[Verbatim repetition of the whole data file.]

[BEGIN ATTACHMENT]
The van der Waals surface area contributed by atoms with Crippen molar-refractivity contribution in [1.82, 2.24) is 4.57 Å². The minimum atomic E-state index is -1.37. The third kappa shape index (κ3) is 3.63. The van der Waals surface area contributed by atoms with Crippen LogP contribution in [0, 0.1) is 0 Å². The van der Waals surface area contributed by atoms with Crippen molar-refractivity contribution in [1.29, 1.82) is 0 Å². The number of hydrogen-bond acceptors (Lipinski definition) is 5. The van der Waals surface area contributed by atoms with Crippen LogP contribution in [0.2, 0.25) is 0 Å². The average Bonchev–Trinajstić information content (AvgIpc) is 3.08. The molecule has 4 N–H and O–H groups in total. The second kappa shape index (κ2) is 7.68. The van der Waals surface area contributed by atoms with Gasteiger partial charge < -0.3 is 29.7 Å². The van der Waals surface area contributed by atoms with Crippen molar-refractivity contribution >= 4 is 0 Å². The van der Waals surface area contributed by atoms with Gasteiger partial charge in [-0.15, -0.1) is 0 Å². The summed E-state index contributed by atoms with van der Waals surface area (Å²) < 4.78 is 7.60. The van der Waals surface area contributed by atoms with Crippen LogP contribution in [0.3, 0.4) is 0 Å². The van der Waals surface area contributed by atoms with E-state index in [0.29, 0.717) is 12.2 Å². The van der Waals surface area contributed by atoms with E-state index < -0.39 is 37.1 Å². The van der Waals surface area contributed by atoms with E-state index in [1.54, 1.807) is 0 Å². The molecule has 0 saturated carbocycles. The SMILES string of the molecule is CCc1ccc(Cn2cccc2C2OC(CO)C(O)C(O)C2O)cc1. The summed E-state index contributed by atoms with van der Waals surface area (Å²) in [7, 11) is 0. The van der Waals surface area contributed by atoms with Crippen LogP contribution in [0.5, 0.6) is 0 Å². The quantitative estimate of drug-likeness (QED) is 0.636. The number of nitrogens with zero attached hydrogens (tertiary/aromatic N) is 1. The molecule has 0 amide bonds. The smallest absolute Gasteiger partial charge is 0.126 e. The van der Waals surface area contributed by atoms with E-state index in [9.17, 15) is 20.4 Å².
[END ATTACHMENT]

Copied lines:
The van der Waals surface area contributed by atoms with Crippen molar-refractivity contribution in [1.82, 2.24) is 4.57 Å². The minimum atomic E-state index is -1.37. The third kappa shape index (κ3) is 3.63. The van der Waals surface area contributed by atoms with Crippen LogP contribution in [0, 0.1) is 0 Å². The van der Waals surface area contributed by atoms with Crippen molar-refractivity contribution in [1.29, 1.82) is 0 Å². The number of hydrogen-bond acceptors (Lipinski definition) is 5. The van der Waals surface area contributed by atoms with Crippen LogP contribution in [0.2, 0.25) is 0 Å². The average Bonchev–Trinajstić information content (AvgIpc) is 3.08. The molecule has 4 N–H and O–H groups in total. The second kappa shape index (κ2) is 7.68. The van der Waals surface area contributed by atoms with Gasteiger partial charge < -0.3 is 29.7 Å². The van der Waals surface area contributed by atoms with Crippen molar-refractivity contribution >= 4 is 0 Å². The van der Waals surface area contributed by atoms with Gasteiger partial charge in [-0.15, -0.1) is 0 Å². The summed E-state index contributed by atoms with van der Waals surface area (Å²) < 4.78 is 7.60. The van der Waals surface area contributed by atoms with Crippen LogP contribution in [0.3, 0.4) is 0 Å². The van der Waals surface area contributed by atoms with E-state index in [0.29, 0.717) is 12.2 Å². The van der Waals surface area contributed by atoms with E-state index < -0.39 is 37.1 Å². The van der Waals surface area contributed by atoms with E-state index in [1.54, 1.807) is 0 Å². The molecule has 0 saturated carbocycles. The SMILES string of the molecule is CCc1ccc(Cn2cccc2C2OC(CO)C(O)C(O)C2O)cc1. The summed E-state index contributed by atoms with van der Waals surface area (Å²) in [7, 11) is 0. The van der Waals surface area contributed by atoms with Crippen LogP contribution in [0.5, 0.6) is 0 Å². The quantitative estimate of drug-likeness (QED) is 0.636. The number of nitrogens with zero attached hydrogens (tertiary/aromatic N) is 1. The molecule has 0 amide bonds. The smallest absolute Gasteiger partial charge is 0.126 e. The van der Waals surface area contributed by atoms with E-state index in [9.17, 15) is 20.4 Å².